Cameroon

Cluster Munition Ban Policy

Last updated: 03 August 2017

Summary: State Party Cameroon ratified the convention on 12 July 2012. It voted in favor of a key UN resolution on the convention in December 2016. Cameroon has attended almost every meeting of the convention and has elaborated its views on important issues relating to the interpretation and implementation of the convention.

Cameroon provided an initial transparency report for the convention in August 2014, confirming that it has not used or produced cluster munitions. It has reported a stockpile of six cluster munitions and 906 submunitions that must be destroyed by January 2021.

Policy

The Republic of Cameroon signed the Convention on Cluster Munitions on 15 December 2009, ratified on 12 July 2012, and the convention entered into force for the country on 1 January 2013.

Cameroon has reported various sections of its Penal Code as well as relevant decrees and existing laws under national implementation measures applicable to the convention.[1] It is considering enacting specific legislative measures in addition to the 2011 ratification law.[2] In September 2016, a representative from Cameroon’s Ministry of Defense told the Cluster Munition Coalition (CMC) that a bill aiming to provide domestic application of the Mine Ban Treaty and other disarmament instruments was due to be considered during the next parliamentary session.[3]

Cameroon provided an initial Article 7 transparency report in August 2014, and submitted an updated report in April 2015.[4] The reports do not appear to have been uploaded to the UN website until 2016.[5]

Cameroon participated in the Oslo Process and joined in the consensus adoption of the Convention on Cluster Munitions in Dublin in May 2008, but was unable to sign the convention in Oslo in December 2008 due to difficulties in securing authorization.[6] It signed the convention at the UN in New York in December 2009.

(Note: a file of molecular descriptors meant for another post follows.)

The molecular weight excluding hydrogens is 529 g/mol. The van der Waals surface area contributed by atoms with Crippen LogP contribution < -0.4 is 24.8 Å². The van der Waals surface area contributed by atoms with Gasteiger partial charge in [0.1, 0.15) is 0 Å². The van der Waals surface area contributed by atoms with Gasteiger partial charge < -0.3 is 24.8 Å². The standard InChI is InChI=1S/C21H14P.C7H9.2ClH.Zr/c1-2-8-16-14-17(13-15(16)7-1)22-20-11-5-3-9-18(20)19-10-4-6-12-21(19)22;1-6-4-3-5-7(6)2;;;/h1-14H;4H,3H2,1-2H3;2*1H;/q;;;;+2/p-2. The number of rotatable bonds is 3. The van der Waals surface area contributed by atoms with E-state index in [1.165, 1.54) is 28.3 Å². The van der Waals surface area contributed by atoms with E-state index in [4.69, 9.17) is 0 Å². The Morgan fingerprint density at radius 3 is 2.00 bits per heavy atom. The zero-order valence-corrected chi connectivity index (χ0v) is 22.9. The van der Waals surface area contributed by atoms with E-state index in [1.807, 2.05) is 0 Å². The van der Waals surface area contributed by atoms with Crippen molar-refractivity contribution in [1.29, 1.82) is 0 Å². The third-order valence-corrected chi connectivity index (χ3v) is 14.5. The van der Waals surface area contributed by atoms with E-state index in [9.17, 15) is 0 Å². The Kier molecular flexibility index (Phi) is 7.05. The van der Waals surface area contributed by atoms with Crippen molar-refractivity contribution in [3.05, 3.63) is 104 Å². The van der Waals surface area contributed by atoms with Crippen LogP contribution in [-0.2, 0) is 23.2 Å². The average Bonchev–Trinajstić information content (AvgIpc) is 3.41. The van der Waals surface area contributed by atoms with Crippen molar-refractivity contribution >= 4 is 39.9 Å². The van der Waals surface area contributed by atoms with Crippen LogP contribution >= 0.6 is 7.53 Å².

Cameroon has participated in every Meeting of States Parties of the convention, including the Sixth Meeting of States Parties in Geneva in September 2016. It attended the convention’s First Review Conference in 2015 and intersessional meetings in 2013–2014. Cameroon has also participated in regional workshops on the convention, most recently in Addis Ababa, Ethiopia, in August 2016.[7]

Cameroon voted in favor of a key UN General Assembly (UNGA) resolution promoting implementation of the Convention on Cluster Munitions in December 2016.[8]

Cameroon has voted in favor of UNGA resolutions expressing outrage at the use of cluster munitions in Syria, most recently in December 2016.[9]

Cameroon has elaborated its views on certain important issues relating to the interpretation and implementation of the convention. In 2011, the Ministry for External Relations stated, “Cameroon has never produced, used, or stockpiled let alone served as a platform for the transit or transfer of cluster munitions. It therefore approves a) the prohibition on the transfer of cluster munitions; b) the prohibition on the assistance in joint military operations; c) the prohibition on foreign stockpile of cluster munitions; d) the prohibition on investments in cluster munitions.”[10]

Cameroon is a State Party to the Mine Ban Treaty. It is also party to the Convention on Conventional Weapons.